Other tactics include environmental lawyers pushing for tobacco-style health warnings on fossil fuel ads. Back in April, Client Earth released its Greenwashing Files, which included new evidence and analysis showing that some of the world’s biggest fossil fuel companies have used advertising to downplay their continuing contribution to climate change.

The analysis shows that companies routinely misrepresented the sustainability of their activities and avoided companies’ total greenhouse gas (GHG) footprint, overrepresented clean energy investments and promoted commercially unproven ‘solutions’ – such as Carbon Capture and Storage (CCS) – to enable continued fossil fuel production.

Further scrutiny of the industry over these matters is expected at the highest level going forward, as this week the chief executives of four major oil and gas companies and two major trade associations will face questioning by the US House Oversight and Reform Committee about the fossil fuel industry’s climate disinformation.

Net-zero commitments

Last year, the Advertising Association (AA), in partnership with the IPA and ISBA, launched Ad Net Zero, an industry-wide initiative to help UK advertising respond to the climate crisis caused by CO2 emissions.

The scheme consists of a five-point plan that includes curtailing the carbon emissions of agencies’ operations, committing to working with clients to develop lower-carbon media plans, building sustainability criteria into awards and utilizing the power of the industry to promote more sustainable consumer choices.

Speaking on the push, Stephen Woodford, chief executive officer of the Advertising Association, tells The Drum: “Ad Net Zero, which is well-backed across the industry, is just at the beginning of a decade-long plan to support the UK’s shift to a net-zero economy. It will expand beyond the UK in the coming months using Cop26 as a springboard.”

He claims: “We already have 1,500 ad professionals from around the world joining us to discuss this issue.”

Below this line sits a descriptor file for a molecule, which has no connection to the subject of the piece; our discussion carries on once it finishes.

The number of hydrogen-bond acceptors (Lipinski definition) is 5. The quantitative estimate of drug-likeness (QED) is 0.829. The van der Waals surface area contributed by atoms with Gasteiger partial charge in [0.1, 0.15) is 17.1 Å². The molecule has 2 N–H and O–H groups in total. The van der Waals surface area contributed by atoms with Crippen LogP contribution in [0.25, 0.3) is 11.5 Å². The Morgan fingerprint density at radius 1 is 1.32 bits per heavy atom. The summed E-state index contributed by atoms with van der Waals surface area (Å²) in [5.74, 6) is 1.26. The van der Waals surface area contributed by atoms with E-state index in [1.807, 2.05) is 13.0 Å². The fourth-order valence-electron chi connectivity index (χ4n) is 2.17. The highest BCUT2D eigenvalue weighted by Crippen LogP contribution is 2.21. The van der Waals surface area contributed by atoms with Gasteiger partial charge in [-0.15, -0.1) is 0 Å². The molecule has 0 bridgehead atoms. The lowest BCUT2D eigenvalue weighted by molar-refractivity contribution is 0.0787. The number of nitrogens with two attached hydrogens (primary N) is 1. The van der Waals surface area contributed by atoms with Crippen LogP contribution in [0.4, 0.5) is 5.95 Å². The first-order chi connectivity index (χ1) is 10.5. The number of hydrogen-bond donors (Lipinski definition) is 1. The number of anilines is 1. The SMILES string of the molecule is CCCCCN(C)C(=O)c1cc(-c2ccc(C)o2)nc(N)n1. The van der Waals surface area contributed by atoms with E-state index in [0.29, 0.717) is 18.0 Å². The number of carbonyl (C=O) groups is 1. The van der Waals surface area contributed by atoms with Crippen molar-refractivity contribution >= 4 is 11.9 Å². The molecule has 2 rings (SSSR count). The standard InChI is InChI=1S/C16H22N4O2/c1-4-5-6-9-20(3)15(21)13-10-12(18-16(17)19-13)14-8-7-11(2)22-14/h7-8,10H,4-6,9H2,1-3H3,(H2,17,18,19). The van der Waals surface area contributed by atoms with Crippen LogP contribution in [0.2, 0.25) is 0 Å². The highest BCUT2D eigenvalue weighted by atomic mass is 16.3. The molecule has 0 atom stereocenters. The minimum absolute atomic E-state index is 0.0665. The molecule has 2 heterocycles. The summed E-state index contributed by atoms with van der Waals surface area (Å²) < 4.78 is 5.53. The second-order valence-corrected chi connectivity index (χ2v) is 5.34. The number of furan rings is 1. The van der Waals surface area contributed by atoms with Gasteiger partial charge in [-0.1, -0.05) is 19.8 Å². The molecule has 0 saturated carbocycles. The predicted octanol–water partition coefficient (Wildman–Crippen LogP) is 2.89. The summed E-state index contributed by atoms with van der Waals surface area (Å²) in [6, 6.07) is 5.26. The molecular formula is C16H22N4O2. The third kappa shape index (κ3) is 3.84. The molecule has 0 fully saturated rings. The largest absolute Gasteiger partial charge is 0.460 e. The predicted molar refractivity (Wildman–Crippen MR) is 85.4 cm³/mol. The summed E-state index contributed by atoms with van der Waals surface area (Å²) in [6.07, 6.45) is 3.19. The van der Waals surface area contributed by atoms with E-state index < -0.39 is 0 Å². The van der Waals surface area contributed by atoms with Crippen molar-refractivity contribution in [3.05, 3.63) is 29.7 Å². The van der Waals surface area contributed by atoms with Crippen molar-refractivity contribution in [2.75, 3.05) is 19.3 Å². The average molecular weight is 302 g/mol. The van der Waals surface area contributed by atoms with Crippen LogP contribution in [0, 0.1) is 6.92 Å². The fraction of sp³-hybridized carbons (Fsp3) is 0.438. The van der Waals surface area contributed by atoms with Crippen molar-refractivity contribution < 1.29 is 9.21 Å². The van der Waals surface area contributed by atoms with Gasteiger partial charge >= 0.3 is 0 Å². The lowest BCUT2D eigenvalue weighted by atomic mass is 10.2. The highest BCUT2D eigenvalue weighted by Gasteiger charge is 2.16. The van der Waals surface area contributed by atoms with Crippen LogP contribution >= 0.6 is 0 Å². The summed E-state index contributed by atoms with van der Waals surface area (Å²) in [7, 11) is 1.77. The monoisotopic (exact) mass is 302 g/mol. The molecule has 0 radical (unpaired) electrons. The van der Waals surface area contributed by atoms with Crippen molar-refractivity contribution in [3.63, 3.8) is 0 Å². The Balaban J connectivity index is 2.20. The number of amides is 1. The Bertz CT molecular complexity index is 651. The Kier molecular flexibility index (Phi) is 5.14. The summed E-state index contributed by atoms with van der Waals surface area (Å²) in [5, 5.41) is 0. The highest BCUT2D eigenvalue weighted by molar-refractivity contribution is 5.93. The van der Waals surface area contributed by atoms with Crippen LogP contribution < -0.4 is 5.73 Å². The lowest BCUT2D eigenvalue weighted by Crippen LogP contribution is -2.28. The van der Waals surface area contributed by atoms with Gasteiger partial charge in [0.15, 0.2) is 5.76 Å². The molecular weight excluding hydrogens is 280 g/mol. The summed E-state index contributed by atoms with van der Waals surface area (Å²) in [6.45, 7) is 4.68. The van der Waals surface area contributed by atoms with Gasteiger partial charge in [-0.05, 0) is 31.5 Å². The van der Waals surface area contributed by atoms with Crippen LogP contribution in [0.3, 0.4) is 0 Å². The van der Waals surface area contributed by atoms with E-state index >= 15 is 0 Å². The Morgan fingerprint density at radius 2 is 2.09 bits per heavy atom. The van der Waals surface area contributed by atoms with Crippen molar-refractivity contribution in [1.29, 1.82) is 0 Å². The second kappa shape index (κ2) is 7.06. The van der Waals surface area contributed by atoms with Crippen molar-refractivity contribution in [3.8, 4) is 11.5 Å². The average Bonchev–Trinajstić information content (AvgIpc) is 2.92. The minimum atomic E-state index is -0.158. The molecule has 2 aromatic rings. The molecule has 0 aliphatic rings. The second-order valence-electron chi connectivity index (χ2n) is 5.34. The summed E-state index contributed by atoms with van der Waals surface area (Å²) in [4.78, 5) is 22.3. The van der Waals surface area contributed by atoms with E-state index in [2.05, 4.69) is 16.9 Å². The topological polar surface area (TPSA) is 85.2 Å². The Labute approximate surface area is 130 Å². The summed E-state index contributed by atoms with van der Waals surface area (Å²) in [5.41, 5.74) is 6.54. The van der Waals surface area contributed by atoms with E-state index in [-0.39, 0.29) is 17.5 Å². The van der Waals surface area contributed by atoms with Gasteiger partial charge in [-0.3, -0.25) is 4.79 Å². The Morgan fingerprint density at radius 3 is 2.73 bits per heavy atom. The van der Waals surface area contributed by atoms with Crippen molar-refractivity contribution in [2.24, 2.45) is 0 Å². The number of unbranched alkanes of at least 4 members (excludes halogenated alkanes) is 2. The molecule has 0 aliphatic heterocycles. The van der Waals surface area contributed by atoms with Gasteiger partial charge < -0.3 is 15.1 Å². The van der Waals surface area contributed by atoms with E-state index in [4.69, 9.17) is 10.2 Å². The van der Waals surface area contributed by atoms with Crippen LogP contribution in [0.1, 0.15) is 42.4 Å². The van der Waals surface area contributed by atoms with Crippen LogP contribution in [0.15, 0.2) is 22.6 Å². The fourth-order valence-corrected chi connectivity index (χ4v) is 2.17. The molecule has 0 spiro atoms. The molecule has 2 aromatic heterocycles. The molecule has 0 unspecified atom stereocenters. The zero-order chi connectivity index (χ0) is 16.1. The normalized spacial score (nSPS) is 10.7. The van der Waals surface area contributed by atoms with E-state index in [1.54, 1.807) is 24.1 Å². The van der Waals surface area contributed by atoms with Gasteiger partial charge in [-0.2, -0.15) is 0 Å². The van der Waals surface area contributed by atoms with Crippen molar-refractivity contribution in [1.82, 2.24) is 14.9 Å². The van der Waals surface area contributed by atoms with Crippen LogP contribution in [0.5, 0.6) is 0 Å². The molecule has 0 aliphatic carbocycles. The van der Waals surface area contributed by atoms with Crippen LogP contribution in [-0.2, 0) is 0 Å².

Initiatives such as AdGreen launching its free carbon calculator are also helping brands and advertising agencies to measure the CO2 emissions produced by ad campaigns in an effort to help the industry reach net zero by 2030. In the run-up to Cop26, many agencies including holding companies such as WPP have gone one step further and committed to becoming net zero; however, skeptics suggest that these commitments do not reveal the true extent of the industry’s impact.

A recent whitepaper by campaign group Clean Creatives reveals a loophole in the sustainability commitments of US and UK ad agencies suggesting that they minimize the true carbon impact of their work with fossil fuels clients.

Duncan Meisel, campaign manager of Clean Creatives, says that “despite their sustainability goals and past pledges to stop working with climate deniers, nearly all of the world’s largest PR and ad firms continue to work with fossil fuel industry clients. WPP does business with Shell and Chevron, Omnicom’s BBDO does much of ExxonMobil’s advertising, Ogilvy runs branding exercises for BP.”

Futerra’s Townsend suggests that in the future, groups such as the SBTI may demand agencies include their clients’ carbon footprints as a percentage of their own – which would derail many net-zero commitments as they currently stand.

Creative Climate Disclosure is also calling for transparency over the amount of agency revenue derived from working with high-carbon clients, holding signatories to account by asking them to commit to disclosure before the end of the year.